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"Appalachian Spring" by Aaron Copland
with Robert Kapilow and John Adams

Aaron Copland’s "Appalachian Spring” captures the essence of an ideal America, one of open fields and endless possibilities. But when Copland began his Pulitzer Prize-winning ballet score in 1942, he couldn’t have foreseen that it would become one of the most inspiring and symbolic works of the century. In fact, he wasn’t even sure what the title would be. On this edition of Milestones of the Millennium, we examine the story behind this American masterpiece and hear commentator and composer Robert Kapilow dissect its deceptively simple harmonies.

In an interview with NPR music commentator Fred Calland, Copland said, “The fate of pieces is really rather curious…you can’t always figure out in advance exactly what’s going to happen to them.” While Copland was aware that the ballet would deal with pioneering American themes, his working title was simply, “Ballet for Martha.”

Dancer Martha Graham had been commissioned to choreograph the ballet and danced the leading role. Copland readily admitted that the pastoral beauty of Appalachia wasn’t on his mind when he wrote the score: “I gave voice to that region without knowing I was giving voice to it.” Graham chose the title after Copland had written much of the score, though he said that her dance style must have evoked Appalachia. The music and dance were perfect complements; together they reflect youthful aspiration in the American heartland.

Copland was no stranger to Americana and adventure. His 1942 score for the ballet “Rodeo” captivated audiences and critics alike with vivid images of life in the American west. We hear “Saturday Night Waltz” and the rambunctious “Hoedown” from “Rodeo,” with the composer conducting the London Symphony Orchestra.

Composer Robert Kapilow deconstructs “Appalachian Spring” at the piano in NPR's studio. He says you can hear the essence of the whole ballet in the opening chords. By improvising on simple tonal elements from these chords, Copland creates repeating patterns which Kapilow describes as being “centered in the earth.” Then after adding slight chord variations, Copland introduces a simple melody, descending like sunlight upon a pastoral scene. The effect is like a flowering at dawn, as Copland creates the perfect setting for the ballet’s primary characters, two young newlyweds on the western Pennsylvania frontier.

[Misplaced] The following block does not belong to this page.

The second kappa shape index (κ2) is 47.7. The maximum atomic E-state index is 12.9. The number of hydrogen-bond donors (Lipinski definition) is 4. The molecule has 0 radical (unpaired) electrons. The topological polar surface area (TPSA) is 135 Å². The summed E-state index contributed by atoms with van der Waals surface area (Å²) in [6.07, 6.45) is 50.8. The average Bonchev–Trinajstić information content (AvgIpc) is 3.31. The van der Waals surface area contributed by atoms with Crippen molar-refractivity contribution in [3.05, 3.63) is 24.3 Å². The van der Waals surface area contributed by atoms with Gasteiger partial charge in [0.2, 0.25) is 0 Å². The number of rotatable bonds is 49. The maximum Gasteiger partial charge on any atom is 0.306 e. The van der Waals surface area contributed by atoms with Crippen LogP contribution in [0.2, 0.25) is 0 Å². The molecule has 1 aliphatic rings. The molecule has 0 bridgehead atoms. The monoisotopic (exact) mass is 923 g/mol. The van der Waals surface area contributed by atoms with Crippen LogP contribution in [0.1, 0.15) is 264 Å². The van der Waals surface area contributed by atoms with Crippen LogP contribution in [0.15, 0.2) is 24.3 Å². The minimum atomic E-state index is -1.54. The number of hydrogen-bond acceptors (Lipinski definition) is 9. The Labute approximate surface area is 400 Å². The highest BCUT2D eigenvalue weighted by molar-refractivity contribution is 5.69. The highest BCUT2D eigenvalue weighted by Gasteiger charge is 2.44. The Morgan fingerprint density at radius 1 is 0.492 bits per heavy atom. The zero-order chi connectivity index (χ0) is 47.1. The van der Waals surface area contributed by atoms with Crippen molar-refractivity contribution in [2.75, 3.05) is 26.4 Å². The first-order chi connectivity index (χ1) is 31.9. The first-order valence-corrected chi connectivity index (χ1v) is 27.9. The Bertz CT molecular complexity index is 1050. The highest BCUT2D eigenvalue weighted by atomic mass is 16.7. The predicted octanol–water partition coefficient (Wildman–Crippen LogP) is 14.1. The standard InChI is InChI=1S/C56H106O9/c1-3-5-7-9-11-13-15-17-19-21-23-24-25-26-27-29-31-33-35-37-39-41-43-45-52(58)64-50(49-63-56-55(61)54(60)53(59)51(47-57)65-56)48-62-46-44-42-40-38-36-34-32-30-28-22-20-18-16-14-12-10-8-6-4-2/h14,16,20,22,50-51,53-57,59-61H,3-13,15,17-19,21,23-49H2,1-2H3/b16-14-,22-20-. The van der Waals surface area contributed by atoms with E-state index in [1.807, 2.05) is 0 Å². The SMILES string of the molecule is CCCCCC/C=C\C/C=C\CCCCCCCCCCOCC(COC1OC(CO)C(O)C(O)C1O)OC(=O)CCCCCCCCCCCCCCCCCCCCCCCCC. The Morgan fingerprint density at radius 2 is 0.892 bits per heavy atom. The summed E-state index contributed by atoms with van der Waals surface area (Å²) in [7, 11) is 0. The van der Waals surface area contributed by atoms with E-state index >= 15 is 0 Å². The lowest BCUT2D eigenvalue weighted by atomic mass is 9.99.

An emotional highpoint of the score is a melody based on a traditional Shaker song, “Simple Gifts.” We hear a chorus sing the original hymn that provided Copland his inspiration, then listen to Copland’s beautiful solo vocal and instrumental adaptations. Throughout the work, Copland brilliantly weaves melodies that evoke simplicity and the “earnest but good-natured piety” of Shaker culture. Composer John Adams discusses the Shaker influence on American culture and how Copland allowed that to shape the piece.

Music critics were in awe of Copland’s ability to capture a vast emotional world within the limits of the 13-piece orchestration prescribed by the original score (which, in turn, was dictated by the size of the Coolidge Auditorium orchestra pit at the Library of Congress, site of the ballet's premiere). With some strings, a few woodwinds and piano he achieves remarkable effects.

In letters to friends, the prolific 40-year-old composer expressed great satisfaction with the “sonorities” of his score. As Kapilow demonstrates, Copland concludes the entire work with an ingenious return to the primal chords with which he starts. Prophetically, Copland's completion of “Appalachian Spring” was itself a new beginning.

Listen as PT host Lisa Simeone explores Copland's "Appalachian Spring" with commentary by Robert Kapilow and John Adams, and interviews with the composer himself. It's another online feature from Milestones of the Millenium. (This audio segment requires the free RealPlayer 5.0 or higher. Portions of the music have been edited from this online version. You can also listen with a 14.4 connection)



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